Changes to the Energy Mix by 2020 – Medium Term Outlook on Energy Trends
 

Changes to the Energy Mix by 2020 – Medium Term Outlook on Energy Trends

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The European market on Energy, an outlook on latest developments and trends.

The European market on Energy, an outlook on latest developments and trends.

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    Changes to the Energy Mix by 2020 – Medium Term Outlook on Energy Trends Changes to the Energy Mix by 2020 – Medium Term Outlook on Energy Trends Presentation Transcript

    • Changes to the Energy Mix by 2020 – Medium Term Outlook on Energy Trends Jonathan Robinson, Senior Consultant Enguerran Ripert, Consultant Energy & Power July 13th, 2010
    • Focus Points Projected Infrastructure Investment Timeline of Major Market Issues Electricity Generation & Fuel Growth Trends Key Gas Trends Nuclear Development Top 10 Technologies to Watch for in 2020 Smart Grids CCS Biogas 2
    • Projected World Infrastructure Investment 2005-2030 Total Water $22,610bn Power $9,000bn Road & Rail $7,800bn North America Europe Air/Seaports $1,590bn 5,000 4,000 4,000 3,000 3,000 2,000 Middle East 2,000 1,000 400 0 300 1,000 0 200 100 0 Latin/South America Africa Asia/Oceania 6,000 800 10,000 600 4,000 8,000 400 6,000 2,000 200 4,000 0 2,000 0 0 Source: Morgan Stanley 3
    • Timeline for Major Market Issues Major Issue 2010 2015 2020 2025 2030 Oil passes Energy from waste Demand for liquid fuel Coal reaches in emerging Resurgence $100 per falling after 2015 almost 45% of energy of nuclear Fuel Supply barrel markets Growth of natural gas consumption, following Oil drops growth in India and China And Costs to $35 per Continued acceleration Acceleration of kept in check by high natural gas gas prices barrel of coal-fired power Growth dominated Long-running World energy demand by India & China boom in Russia almost double 2000 levels World Energy Deceleration and Developing economies Demand Growth resumed pass 40% of electricity Electricity generation passes maturation of EU in all regions demand 30,000 billion kWh China overtakes the US as Accelerated investment Potable water 20% renewable the world’s biggest emitter in carbon capture consumption up Environment energy in Europe of CO2 and storage 50% on 1995 World Issues Stationary fuel cells World renewables Boom in RO CO2 emissions contribute to growth desalination reach 40 Gt distributed generation 30,000 World Electricity 20,000 Generation (billion kWrh) 10,000 0 2010 2015 2020 2025 Source: EIA & Frost & Sullivan 4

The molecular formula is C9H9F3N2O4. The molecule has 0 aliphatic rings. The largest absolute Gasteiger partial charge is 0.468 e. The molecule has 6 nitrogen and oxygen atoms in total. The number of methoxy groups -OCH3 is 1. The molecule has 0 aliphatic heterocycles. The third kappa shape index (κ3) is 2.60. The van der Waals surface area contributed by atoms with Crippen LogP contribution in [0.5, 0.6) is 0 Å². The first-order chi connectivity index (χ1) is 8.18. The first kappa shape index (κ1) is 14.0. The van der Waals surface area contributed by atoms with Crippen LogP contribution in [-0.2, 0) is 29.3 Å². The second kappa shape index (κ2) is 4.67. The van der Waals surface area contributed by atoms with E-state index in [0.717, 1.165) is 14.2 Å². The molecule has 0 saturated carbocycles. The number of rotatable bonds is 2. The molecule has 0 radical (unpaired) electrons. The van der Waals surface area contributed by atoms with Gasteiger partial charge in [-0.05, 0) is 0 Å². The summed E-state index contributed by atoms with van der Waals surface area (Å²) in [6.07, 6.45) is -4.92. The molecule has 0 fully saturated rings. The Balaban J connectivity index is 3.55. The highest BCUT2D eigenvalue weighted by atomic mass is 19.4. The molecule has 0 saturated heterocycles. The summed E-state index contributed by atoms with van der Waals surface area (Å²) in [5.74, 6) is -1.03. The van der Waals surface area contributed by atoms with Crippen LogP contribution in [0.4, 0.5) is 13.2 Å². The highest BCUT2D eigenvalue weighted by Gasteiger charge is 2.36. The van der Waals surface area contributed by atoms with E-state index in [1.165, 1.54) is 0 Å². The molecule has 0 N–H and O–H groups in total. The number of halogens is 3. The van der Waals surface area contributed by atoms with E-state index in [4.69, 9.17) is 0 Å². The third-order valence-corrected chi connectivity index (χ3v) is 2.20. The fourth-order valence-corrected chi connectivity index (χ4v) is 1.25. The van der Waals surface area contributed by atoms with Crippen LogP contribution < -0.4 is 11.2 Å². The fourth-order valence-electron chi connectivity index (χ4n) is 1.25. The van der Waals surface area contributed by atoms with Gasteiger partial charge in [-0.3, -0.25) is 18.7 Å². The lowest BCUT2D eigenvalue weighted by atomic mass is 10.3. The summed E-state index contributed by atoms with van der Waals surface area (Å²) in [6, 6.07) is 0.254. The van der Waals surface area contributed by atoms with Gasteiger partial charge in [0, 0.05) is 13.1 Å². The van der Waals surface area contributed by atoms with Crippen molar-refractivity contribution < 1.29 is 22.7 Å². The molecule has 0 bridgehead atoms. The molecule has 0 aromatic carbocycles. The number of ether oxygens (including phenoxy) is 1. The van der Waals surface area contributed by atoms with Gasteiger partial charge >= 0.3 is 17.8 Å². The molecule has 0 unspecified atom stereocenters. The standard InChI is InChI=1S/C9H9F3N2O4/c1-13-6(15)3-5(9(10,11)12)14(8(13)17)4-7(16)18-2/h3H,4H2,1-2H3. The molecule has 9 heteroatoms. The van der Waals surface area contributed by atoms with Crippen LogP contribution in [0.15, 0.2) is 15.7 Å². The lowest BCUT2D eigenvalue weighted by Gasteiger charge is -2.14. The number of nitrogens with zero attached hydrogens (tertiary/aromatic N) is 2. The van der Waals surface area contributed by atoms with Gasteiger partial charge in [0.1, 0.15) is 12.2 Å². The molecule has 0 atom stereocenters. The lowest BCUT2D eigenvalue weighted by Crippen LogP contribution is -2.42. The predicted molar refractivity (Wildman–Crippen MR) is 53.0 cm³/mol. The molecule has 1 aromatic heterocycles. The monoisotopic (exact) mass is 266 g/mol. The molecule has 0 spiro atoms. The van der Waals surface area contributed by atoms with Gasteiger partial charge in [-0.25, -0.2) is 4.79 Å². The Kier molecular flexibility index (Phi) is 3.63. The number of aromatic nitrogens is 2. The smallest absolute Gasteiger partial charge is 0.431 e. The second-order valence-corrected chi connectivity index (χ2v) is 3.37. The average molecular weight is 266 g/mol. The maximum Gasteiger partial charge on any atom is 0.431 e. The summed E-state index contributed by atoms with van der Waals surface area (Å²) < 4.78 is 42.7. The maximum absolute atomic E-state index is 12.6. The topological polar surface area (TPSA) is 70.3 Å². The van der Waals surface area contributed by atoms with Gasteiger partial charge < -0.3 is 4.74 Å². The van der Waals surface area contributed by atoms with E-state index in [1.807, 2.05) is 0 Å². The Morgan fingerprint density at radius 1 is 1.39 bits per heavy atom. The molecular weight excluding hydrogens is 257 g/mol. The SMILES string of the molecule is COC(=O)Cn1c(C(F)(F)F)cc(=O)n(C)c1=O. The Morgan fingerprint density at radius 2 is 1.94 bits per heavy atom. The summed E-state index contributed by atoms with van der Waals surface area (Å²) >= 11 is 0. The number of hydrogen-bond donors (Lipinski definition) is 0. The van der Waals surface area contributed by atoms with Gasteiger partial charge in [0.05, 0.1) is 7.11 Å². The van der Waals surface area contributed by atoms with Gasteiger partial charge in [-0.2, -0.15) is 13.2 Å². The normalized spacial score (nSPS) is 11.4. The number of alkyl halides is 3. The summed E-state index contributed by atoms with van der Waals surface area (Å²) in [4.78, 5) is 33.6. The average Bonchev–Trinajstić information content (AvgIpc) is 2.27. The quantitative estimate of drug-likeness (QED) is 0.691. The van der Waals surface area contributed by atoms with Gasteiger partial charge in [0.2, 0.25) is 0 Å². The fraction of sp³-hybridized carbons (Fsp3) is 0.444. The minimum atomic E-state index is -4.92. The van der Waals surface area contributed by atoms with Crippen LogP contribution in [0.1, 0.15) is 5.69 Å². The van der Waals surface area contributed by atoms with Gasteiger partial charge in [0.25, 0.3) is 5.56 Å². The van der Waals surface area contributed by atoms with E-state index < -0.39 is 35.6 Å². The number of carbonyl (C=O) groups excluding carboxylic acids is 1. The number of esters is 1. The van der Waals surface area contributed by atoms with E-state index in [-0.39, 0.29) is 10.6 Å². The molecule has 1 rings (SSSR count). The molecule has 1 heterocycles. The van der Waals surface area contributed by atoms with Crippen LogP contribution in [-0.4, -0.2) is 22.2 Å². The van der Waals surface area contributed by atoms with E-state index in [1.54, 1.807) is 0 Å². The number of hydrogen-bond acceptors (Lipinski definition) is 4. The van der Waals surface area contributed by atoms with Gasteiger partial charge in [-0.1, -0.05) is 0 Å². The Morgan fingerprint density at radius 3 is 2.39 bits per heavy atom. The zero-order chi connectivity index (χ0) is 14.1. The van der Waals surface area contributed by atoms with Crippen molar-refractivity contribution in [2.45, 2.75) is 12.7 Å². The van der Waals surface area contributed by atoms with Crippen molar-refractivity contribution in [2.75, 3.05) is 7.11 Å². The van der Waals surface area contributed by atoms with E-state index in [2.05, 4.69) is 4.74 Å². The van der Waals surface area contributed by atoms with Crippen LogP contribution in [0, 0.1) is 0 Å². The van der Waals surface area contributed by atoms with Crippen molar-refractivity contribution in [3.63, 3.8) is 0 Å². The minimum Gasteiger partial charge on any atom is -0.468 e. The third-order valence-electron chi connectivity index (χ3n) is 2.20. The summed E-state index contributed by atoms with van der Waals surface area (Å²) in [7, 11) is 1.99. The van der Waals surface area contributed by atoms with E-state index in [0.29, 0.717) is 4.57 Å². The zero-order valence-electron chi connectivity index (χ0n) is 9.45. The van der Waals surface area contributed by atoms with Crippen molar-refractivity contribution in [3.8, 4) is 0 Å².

• Growth in Electricity Generation by Region 35,000 32,600 30,000 Electricity Generation (TWh) 26,620 25,000 Chinese = 5.2%. 19,756 Indian = 4.3%. 20,000 Middle East = 3.5%. 15,000 EU + North American = 1%. 10,000 5,000 0 2007 2020 2030 North America Latin America EU CEE/CIS Middle East Africa China India ASEAN OECD Pacific Other Source: International Energy Agency, Frost & Sullivan 5
    • Growth in Electricity Generation by Fuel 35,000 30,000 Electricity Generation (TWh) 25,000 20,000 15,000 10,000 5,000 0 2007 2020 2030 Coal Oil Gas Nuclear Hydro Wind Other renewables Source: International Energy Agency, Frost & Sullivan 6
    • CAGR Growth of Key Fuels 2.1% Coal 1.3% -3.3% Oil -1.8% 2.4% Gas 2007-2020 1.5% 1.8% 2020-2030 Nuclear 2.9% 2.2% Hydro 2.2% Wind 15.2% 5.0% 7.7% Other renewables 7.2% -5% 0% 5% 10% 15% 20% Compound Annual Growth Rate Source: International Energy Agency, Frost & Sullivan 7
    • Growth of Unconventional Gas Coal-Bed Methane (CBM) Potential, barrels of oil equivalent Shale Gas Potential, barrels of oil equivalent Canada Shale Gas 20bn+ Europe Shale Gas 90bn China CBM 75bn US CBM 15bn+ US Shale Gas 100bn China Shale Gas 50-100bn Indonesia CBM 75bn Australia CBM 40bn Latin America Shale Gas 50-100bn Source: Lambert Energy Advisory 8
    • LNG Exports and Imports UK 10.2 Belgium 6.5 France 13.1 Spain Turkey USA 5.7 China Japan 27.1 Korea 12.8 7.6 34.3 85.9 Algeria UAE Qatar 20.9 7.0 Mexico Egypt 49.4 India 3.6 Trinidad 12.8 Taiwan Oman 12.6 19.7 Nigeria 11.8 11.5 16.0 Malaysia Indonesia 29.5 26.0 Eq.G. 4.7 Brunei 8.8 Australia 24.2 LNG Exporter (bcm) LNG Importer (bcm) Source: BP Statistical Review of World Energy, 2010 9